Because Mercy Magnuson Place is in a large urban park, other communal spaces are within steps of the development. Magnuson Park offers numerous trails, sports fields, and playgrounds. Thanks to its location on Lake Washington, Mercy Magnuson Place residents can enjoy lakefront beaches. Mercy has even partnered with some of the park’s activity providers, such as the sailing and paddling club Sail Sandpoint, to offer programs at a discount to residents. The neighborhood is a resource-rich community with well-regarded schools.
Financing the Project
Due to the intensive rehabilitation and environmental remediation required for this project, capital costs alone exceeded $67 million. Although the project drew a mix of public, corporate, and philanthropic support, a significant portion of the construction funding for the residences came in the form of federal tax credit equity from Enterprise Community Partners. Nearly $20 million came from 4 percent and 9 percent low-income housing tax credit equity, and close to $11 million came from historic preservation tax credit equity. In addition, the city of Seattle and state of Washington both provided funding for the construction of the education center, and the state supported the development of the health clinic. Combined, these sources amounted to another $27 million in construction financing.
Leveraging Vacant Public Land for the Public Good
Despite the challenges presented by both significant structural deterioration and the requirement to preserve historic features, the state of Washington and city of Seattle successfully leveraged the availability of vacant land — a significant asset in a tight housing market — into 148 units of affordable housing. But beyond just housing, partnerships with local service providers give residents of both the building and wider neighborhood access to vital resources including food, childcare, education, and health services benefitting the entire community.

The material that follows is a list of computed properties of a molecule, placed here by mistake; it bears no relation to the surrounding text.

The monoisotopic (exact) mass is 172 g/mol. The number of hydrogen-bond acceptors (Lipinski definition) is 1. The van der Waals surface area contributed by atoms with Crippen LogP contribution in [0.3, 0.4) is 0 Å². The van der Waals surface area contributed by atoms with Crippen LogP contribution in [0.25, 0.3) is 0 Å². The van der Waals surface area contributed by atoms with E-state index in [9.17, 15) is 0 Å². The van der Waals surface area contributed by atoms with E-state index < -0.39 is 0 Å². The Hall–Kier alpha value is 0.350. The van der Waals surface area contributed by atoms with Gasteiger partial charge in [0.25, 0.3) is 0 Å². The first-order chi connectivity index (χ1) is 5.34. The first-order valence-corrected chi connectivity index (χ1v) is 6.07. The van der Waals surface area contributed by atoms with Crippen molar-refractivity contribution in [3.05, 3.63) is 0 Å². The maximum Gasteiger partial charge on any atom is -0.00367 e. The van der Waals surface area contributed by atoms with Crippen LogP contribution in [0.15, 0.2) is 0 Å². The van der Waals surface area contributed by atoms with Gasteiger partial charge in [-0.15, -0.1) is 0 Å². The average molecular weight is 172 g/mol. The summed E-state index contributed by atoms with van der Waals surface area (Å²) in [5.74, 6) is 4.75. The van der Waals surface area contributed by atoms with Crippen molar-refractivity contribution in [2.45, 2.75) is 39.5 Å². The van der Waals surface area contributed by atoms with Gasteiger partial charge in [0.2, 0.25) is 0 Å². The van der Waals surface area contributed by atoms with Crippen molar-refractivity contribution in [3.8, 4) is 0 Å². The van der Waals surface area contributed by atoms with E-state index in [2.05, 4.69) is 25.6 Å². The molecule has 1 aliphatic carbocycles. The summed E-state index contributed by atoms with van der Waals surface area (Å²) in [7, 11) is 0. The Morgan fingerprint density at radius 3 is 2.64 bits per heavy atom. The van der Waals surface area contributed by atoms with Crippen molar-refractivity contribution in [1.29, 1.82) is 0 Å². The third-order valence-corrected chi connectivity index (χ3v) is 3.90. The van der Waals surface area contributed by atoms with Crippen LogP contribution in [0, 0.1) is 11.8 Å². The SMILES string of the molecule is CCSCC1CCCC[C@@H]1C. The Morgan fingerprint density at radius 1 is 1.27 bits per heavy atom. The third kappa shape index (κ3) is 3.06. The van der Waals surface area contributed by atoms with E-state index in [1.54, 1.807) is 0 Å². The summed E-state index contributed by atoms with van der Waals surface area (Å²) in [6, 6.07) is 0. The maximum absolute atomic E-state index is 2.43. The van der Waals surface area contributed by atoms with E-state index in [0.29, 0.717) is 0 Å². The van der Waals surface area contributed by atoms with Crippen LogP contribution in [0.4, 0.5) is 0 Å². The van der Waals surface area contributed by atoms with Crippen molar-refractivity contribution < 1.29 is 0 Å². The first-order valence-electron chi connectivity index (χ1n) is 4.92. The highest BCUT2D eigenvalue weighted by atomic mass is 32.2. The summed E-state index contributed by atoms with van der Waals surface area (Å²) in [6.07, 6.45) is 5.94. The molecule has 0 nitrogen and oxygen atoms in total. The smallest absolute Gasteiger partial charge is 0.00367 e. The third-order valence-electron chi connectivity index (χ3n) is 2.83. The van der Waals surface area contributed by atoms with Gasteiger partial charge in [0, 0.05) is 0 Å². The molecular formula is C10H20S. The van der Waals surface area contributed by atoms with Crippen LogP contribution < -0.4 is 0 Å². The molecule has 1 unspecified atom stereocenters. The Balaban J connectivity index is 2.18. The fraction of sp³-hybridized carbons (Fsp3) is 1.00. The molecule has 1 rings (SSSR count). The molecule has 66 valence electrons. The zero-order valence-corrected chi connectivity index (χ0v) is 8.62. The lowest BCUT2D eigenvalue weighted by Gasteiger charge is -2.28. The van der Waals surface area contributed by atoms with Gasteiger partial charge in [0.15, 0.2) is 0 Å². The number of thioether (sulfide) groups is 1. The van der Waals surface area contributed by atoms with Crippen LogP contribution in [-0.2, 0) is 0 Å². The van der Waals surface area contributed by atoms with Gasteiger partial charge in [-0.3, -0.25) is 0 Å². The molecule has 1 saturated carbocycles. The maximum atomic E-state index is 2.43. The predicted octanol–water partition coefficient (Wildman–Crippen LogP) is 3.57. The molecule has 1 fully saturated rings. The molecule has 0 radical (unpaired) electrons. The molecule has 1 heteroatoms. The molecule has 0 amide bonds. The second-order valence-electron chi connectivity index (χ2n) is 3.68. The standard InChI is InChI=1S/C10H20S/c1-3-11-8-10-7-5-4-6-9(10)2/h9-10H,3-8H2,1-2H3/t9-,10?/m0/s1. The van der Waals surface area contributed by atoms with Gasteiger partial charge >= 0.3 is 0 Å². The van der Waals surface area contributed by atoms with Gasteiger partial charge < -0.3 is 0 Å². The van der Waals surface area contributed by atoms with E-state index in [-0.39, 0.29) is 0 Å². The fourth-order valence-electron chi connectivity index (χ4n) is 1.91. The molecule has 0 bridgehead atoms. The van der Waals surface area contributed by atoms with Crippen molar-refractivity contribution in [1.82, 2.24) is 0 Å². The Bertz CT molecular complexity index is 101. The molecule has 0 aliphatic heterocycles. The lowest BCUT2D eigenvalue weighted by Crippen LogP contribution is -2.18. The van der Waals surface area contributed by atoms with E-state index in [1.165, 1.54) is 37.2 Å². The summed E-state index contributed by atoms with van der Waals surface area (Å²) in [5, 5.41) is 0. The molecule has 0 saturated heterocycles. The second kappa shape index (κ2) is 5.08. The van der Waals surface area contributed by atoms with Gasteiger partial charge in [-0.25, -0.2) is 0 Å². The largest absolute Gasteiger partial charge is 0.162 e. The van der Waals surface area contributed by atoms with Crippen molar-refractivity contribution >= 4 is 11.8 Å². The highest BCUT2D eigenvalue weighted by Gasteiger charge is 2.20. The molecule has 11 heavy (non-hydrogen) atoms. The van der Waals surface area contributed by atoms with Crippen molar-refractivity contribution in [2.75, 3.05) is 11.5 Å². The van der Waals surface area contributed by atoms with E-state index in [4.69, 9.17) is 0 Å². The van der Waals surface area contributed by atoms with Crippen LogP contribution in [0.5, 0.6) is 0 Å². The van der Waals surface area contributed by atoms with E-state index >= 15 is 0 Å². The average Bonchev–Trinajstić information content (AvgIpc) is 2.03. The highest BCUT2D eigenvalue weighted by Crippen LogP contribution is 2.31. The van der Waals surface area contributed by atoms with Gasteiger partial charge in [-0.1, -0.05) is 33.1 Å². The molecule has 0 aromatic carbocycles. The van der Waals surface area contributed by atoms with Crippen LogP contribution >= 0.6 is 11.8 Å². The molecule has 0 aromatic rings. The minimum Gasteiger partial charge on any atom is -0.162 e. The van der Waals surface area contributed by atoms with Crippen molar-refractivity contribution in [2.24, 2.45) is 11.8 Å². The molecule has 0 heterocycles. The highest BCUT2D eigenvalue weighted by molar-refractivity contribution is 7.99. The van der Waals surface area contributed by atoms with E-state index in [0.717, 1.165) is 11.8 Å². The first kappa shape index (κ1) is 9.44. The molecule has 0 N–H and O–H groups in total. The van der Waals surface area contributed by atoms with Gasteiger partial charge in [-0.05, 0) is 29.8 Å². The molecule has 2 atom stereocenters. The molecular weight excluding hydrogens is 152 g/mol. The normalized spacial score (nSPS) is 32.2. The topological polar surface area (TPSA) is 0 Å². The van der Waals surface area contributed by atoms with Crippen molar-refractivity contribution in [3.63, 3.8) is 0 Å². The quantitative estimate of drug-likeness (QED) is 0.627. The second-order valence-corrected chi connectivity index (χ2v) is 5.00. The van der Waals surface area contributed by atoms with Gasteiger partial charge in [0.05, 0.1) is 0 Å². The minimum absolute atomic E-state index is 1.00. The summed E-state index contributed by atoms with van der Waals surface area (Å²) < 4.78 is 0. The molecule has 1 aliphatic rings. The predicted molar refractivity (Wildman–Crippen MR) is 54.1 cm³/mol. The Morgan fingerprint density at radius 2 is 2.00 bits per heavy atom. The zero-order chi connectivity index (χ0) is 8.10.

Washington Trust for Historic Preservation. n.d. “Sand Point Naval Air Station.” Accessed 27 September 2021; State of Washington. n.d. “Naval Station Puget Sound at Sand Point History.” Accessed 11 October 2021; University of Washington. n.d. “History Summary Sand Point Peninsula.” Accessed 27 September 2021; The Mountaineers. n.d. “Magnuson Park.” Accessed 27 September 2021; Patrick McRoberts. 1999. “Navy Bids Seattle's Sand Point Naval Base Farewell on September 28, 1995,” HistoryLink.org, 1 January. Accessed 7 October 2021; Affordable Housing Tax Credit Coalition. n.d. “Mercy Magnuson Place.” Accessed 27 September 2021; Capital One. 2020. “Mercy Magnuson Place: Repurposing a former Navy Barracks,” press release, 14 October. Accessed 5 October 2021. ×
Interview with Alisa Luber, senior project developer, Mercy Housing Northwest, 15 September 2021. ×
Interview with Alisa Luber, 15 September 2021; Mercy Housing. n.d. “Welcome to Mercy Magnuson Place.” Accessed 11 October 2021; RentCafé. n.d. “Seattle, WA Rental Market Trends.” Accessed 7 October 2021. ×
Interview with Alisa Luber, 15 September 2021; Denise Louie Education Center. n.d. “The Project.” Accessed 15 September 2021; Neighborcare Health. 2021. “Neighborcare Health at Magnuson.” Accessed 15 September 2021; University District Food Bank. n.d. “Magnuson Park Community Food Pantry.” Accessed 30 September 2021. ×
Email correspondence with Alisa Luber, 29 September 2021; Interview with Alisa Luber, 15 September 2021. ×
Interview with Alisa Luber, 15 September 2021; Andrew Dehan. 2021. “10 Most Expensive Cities in the US,” Rocket Mortgage, 23 September. Accessed 6 October 2021. ×